Grading defines how aggressive or slow growing the malignant cells are likely to be. This is sometimes called histologic grade, which is determined by the appearance of cells under the microscope:


low grade or indolent 


Grade 1 = small cell


Grade 2 = mixed small and large cell

Note: both grade 1 & 2 can behave similarly. 
The determination of these grades can depend on the sample evaluated under the microscope.  

Sometimes grades of indolent lymphoma are subdivided in this way:


A. Small lymphocytic


B. Follicular, predominantly small cleaved cell


C. Follicular mixed, small and large cell

Also see Grade


intermediate- or high-grade  
(today these are both often referred to as aggressive).


Staging defines how widespread the disease is and the locations of the disease in the body.  * See Extranodal and Ann Arbor Staging codes  in left column, which may be added to the staging designations.

 stages_fav.jpg (34453 bytes)
Click the image to enlarge it.

Anne Arbor staging for Hodgkin's disease -


Stage I disease in single lymph node or lymph node region.


Stage II disease in two or more lymph node regions on  same 
side of diaphragm. 


Stage III disease in lymph node regions on both sides of the 
diaphragm are affected. 



Stage IV disease is wide spread, including multiple involvement at 
one or more extranodal (sites such as the bone marrow).

Also see Staging - | Stage

"The prognosis and treatment of lymphomas is based on  
  - The dominant cell type (and it's inherent biologic behavior)
  - The extent of spread (Stage) and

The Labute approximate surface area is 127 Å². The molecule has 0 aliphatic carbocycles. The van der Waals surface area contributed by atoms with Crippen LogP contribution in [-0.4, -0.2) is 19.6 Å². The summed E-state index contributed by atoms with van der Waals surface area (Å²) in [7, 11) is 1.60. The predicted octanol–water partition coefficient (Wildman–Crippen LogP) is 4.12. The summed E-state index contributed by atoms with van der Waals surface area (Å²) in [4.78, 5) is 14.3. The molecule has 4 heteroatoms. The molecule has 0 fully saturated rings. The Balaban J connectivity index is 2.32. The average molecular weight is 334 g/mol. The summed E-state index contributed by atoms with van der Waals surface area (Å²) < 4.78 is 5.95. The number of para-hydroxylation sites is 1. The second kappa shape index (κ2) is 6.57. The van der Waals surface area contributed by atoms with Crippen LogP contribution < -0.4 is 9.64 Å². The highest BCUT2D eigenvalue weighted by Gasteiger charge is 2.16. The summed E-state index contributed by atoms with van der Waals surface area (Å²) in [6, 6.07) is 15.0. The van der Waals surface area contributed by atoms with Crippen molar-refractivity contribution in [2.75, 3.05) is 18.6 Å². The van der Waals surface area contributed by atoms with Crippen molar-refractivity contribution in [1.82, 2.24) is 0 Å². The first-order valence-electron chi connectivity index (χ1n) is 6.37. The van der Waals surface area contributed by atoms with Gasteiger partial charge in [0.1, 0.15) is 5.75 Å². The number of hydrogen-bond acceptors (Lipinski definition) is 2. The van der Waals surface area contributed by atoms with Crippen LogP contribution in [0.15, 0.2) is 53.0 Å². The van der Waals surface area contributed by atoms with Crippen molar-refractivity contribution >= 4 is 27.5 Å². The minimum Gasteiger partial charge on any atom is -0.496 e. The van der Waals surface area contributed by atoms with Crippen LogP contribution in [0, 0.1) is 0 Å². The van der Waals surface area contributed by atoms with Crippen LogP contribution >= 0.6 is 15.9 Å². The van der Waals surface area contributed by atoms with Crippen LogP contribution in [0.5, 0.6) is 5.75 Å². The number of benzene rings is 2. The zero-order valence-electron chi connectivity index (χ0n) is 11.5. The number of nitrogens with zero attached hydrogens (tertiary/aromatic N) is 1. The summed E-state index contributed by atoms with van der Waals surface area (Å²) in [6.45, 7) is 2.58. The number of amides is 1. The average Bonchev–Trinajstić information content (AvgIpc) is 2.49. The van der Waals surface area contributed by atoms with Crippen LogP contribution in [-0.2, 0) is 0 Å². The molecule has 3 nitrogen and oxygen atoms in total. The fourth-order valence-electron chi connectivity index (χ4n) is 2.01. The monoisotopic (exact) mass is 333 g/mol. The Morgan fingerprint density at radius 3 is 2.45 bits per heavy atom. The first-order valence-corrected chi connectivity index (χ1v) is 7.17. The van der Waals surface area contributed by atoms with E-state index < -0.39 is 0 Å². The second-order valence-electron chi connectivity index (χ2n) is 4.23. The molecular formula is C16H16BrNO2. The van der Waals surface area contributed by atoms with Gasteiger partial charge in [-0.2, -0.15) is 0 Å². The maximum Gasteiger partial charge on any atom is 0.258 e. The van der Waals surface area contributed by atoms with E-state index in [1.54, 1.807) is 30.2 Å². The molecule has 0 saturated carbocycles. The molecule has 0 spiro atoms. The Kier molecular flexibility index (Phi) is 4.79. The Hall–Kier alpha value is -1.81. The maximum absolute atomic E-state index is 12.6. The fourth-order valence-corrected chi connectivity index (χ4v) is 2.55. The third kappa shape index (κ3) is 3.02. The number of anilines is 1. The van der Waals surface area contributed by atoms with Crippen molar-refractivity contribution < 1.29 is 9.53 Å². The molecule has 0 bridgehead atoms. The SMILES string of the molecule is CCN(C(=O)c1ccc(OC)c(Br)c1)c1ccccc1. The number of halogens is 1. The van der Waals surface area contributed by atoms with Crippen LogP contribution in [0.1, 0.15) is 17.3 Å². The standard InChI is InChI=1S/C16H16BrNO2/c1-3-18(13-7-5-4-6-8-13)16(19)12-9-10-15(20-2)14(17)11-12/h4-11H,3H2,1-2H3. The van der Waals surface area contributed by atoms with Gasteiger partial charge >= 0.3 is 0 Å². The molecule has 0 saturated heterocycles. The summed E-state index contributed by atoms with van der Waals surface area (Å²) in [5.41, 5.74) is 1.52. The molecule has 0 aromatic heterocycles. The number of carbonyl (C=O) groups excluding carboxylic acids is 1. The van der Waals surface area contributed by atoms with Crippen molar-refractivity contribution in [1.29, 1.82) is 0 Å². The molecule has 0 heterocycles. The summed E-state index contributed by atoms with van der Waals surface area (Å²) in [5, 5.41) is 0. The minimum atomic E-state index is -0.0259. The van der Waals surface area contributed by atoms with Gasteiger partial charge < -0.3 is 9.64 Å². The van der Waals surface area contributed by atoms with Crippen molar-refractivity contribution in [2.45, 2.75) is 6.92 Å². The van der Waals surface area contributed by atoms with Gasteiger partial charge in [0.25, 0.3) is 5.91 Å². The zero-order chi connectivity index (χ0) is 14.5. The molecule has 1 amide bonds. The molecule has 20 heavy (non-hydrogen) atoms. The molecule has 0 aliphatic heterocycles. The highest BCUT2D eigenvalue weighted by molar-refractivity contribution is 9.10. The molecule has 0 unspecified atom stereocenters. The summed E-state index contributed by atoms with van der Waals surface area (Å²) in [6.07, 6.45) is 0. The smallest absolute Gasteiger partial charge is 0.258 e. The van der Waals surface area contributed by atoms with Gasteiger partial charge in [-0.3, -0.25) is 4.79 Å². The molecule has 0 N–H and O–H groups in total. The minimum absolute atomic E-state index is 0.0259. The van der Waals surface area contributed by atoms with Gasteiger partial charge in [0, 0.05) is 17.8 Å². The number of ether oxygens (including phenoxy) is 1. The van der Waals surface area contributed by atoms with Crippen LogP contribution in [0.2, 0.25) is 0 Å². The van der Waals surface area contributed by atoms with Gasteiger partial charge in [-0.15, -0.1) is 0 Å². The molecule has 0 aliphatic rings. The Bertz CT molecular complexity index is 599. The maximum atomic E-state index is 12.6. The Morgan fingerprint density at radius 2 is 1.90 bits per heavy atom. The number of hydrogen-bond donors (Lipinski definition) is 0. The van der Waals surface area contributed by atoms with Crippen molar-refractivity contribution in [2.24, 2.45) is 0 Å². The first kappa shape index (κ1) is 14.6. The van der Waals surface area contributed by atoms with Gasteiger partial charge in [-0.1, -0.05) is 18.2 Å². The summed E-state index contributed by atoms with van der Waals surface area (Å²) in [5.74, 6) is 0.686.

- The underlying health of the patient 

Source: Norman Levy, MD - Lecture

B-Cell Non-Hodgkin's Lymphoma in the WHO Classification System
WHO utilizes morphologic differences in cells.
Morphologic - appearance
 or structure

whoimage.gif (46222 bytes)

Source: The Who's WHO in Lymphoma 
Salient cytogenetic entities  Antonio Cuneo
WHO Classification of B-cell Lymphoid Neoplasms - World Health Organization Classification of Neoplastic Diseases
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Small lymphocytic lymphoma (SLL/CLL)
Mantle cell lymphoma (MCL)
Follicular lymphoma (FL)
Marginal zone lymphoma (MZL)
Extranodal (MALT lymphoma)
Nodal (Monocytoid B-cell lymphoma)
Diffuse large cell lymphoma
Burkitt's lymphoma
Lymphoblastic lymphoma
B-Cell Non-Hodgkin's Lymphoma in the REAL Classification System
The REAL system utilizes morphologic, immunophenotypic, and genotypic differences in cells.
Morphologic - appearance or structure

Immuno - pertaining to immune cells.

Phenotype - observed properties or outward appearance of a trait or expression of  proteins. CDs  are expressed on immune cells depending on their maturation. Identifying these CDs (clusters of differentiation) that appear in immune cells helps to identify immunophenotypic differences.

Genotype - a cell's genetic composition. 

Phenotype - results from the interaction of the genotype with the environment.
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Small lymphocytic lymphoma (SLL/CLL)
Mantle cell lymphoma (MCL)
Follicular lymphoma (FL)
Marginal zone lymphoma (MZL)
Extranodal (MALT lymphoma)
Nodal (Monocytoid B-cell lymphoma)
Diffuse large cell lymphoma 
Burkitt's lymphoma
High grade Burkitt-like lymphoma